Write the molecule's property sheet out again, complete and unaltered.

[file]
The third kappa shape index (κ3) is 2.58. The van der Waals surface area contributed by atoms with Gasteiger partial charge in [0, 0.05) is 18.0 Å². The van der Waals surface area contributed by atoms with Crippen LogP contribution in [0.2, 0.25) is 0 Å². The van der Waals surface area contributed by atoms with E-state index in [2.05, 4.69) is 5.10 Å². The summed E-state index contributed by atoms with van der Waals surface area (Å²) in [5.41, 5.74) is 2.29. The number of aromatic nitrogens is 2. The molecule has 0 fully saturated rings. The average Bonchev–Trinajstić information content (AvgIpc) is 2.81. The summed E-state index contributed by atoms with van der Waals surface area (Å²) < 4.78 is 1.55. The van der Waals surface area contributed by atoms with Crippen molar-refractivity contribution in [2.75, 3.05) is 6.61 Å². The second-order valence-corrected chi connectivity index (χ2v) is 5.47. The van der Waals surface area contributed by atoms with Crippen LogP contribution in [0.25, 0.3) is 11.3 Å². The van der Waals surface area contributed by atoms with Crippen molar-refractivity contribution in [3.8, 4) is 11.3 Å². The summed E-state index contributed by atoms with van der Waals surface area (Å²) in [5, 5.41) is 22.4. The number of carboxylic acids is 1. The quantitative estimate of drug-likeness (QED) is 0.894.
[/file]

The third kappa shape index (κ3) is 2.58. The van der Waals surface area contributed by atoms with Gasteiger partial charge in [0, 0.05) is 18.0 Å². The van der Waals surface area contributed by atoms with Crippen LogP contribution in [0.2, 0.25) is 0 Å². The van der Waals surface area contributed by atoms with E-state index in [2.05, 4.69) is 5.10 Å². The summed E-state index contributed by atoms with van der Waals surface area (Å²) in [5.41, 5.74) is 2.29. The number of aromatic nitrogens is 2. The molecule has 0 fully saturated rings. The average Bonchev–Trinajstić information content (AvgIpc) is 2.81. The summed E-state index contributed by atoms with van der Waals surface area (Å²) < 4.78 is 1.55. The van der Waals surface area contributed by atoms with Crippen molar-refractivity contribution in [2.75, 3.05) is 6.61 Å². The second-order valence-corrected chi connectivity index (χ2v) is 5.47. The van der Waals surface area contributed by atoms with Crippen LogP contribution in [0.25, 0.3) is 11.3 Å². The van der Waals surface area contributed by atoms with Crippen molar-refractivity contribution in [3.8, 4) is 11.3 Å². The summed E-state index contributed by atoms with van der Waals surface area (Å²) in [5, 5.41) is 22.4. The number of carboxylic acids is 1. The quantitative estimate of drug-likeness (QED) is 0.894.